American Art Colonies, 1850-1930: A Historical Guide to America's Original Art Colonies and Their Artists

By Steve Shipp | Go to book overview

Gleyre. Originally from South Carolina, Henry grew up in New York City, where he began formal studies under Walter M. Oddie. He continued studies in Philadelphia and Paris, and became particularly inspired by small genre scenes depicting people in daily activities. Henry opened his own studio in New York City in 1862 and began spending summers at Cragsmoor in 1872. He settled there permanently in 1883, in a house that he designed. Henry also achieved much popularity for a series of Civil War scenes that he sketched during battles in Virginia.

George Inness Jr. ( 1853-1926), son of noted American landscape painter George Inness, had early training with his father in Rome before going to Paris in 1875 and entering the atelier of Léon Bonnat. After returning to the United States, he shared a studio in the late 1870s with his father in New York City. During the 1880s he illustrated articles on big game hunting for major magazines, and later became quite popular for his paintings depicting animals. In the mid-1890s, young Inness decided his work was too similar to that of his father's (who died in 1894) and sailed for Europe after destroying most of his early paintings. Art critic Royal Cortissoz said Inness, who signed his paintings " Inness Jr.," was an artist who "felt the tender beauty in landscape and interpreted it with a king of quiet emotion."8 Explaining his own feeling, Inness once said: "My art, to me, represents music, and as I paint, I feel through color and line the rhythm of music, as the waves of sound bring visions of form and color to my mind."9 Inness settled at Cragsmoor in 1900, but maintained a residence in New York City and spent his winters in Tarpon Springs, Florida. In 1917, he published a book about his father, The Life and Letters of George Inness.

Arthur I. Keller ( 1866-1925), a Cragsmoor artist who achieved recognition as a painter and illustrator, began his career as a lithographer at age seventeen in New York City. Three years later he studied in Munich under Ludwig von Loefftz. Keller preferred to paint in oils and watercolors but derived much of his income from illustrations.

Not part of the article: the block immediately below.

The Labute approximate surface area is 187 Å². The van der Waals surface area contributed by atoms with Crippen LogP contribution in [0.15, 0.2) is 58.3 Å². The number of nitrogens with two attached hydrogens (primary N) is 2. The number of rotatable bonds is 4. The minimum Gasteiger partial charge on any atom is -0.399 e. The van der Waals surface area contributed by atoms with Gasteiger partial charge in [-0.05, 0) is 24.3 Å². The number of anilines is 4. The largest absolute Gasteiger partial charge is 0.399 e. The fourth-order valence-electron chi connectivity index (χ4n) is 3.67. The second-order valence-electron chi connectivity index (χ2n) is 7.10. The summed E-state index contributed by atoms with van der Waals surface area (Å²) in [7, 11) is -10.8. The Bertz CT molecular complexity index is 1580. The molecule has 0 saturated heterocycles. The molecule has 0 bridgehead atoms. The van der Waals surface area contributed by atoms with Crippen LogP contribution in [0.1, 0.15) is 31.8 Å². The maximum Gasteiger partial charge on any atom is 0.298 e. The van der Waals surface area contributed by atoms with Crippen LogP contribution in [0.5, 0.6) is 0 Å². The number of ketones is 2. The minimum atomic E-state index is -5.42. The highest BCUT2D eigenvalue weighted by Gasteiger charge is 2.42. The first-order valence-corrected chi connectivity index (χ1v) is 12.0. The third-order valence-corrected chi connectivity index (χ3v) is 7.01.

Helen M. Turner ( 1858-1959), who studied in New York City under * Kenyon Cox, was elected to full membership in the National Academy of Design in 1921. She divided her time for several years between Cragsmoor and New York City. Many of her Cragsmoor paintings depicted models with a background of colorful flowers, often relaxing on the porch of her studio.


NOTES
1.
Quoted in Buff, Antiques, November 1978, p. 1056.
2.
Quoted in Buff, Antiques, November 1978, p. 1056.
3.
Quoted in Samuels and Samuels, p. 29.

-28-

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American Art Colonies, 1850-1930: A Historical Guide to America's Original Art Colonies and Their Artists
Table of contents

Table of contents

  • Title Page iii
  • Contents vii
  • Introduction ix
  • Notes 1
  • Chapter 2 Cornish Art Colony 11
  • Notes 17
  • Chapter 3 Cos Cob Art Colony 19
  • Notes 23
  • Chapter 4 Cragsmoor Art Colony 25
  • Notes 28
  • Chapter 5 East Hampton Art Colony 31
  • Notes 36
  • Chapter 6 Gloucester-Rockport Art Colony 37
  • Chapter 7 Laguna Beach Art Colony 43
  • Notes 46
  • Chapter 8 Lawrence Park Art Colony 49
  • Notes 53
  • Chapter 9 New Hope Art Colony 55
  • Notes 61
  • Chapter 10 North Conway Art Colony 63
  • Notes 69
  • Chapter 11 Old Lyme Art Colony 71
  • Notes 80
  • Chapter 12 Provincetown Art Colony 83
  • Chapter 13 Santa Barbara Art Colony 93
  • Notes 96
  • Chapter 14 Santa Fe Art Colony 97
  • Chapter 15 Taos Art Colony 109
  • Chapter 16 Woodstock Art Colony 123
  • Notes 128
  • Bibliography 129
  • Index 139
  • About the Author 161
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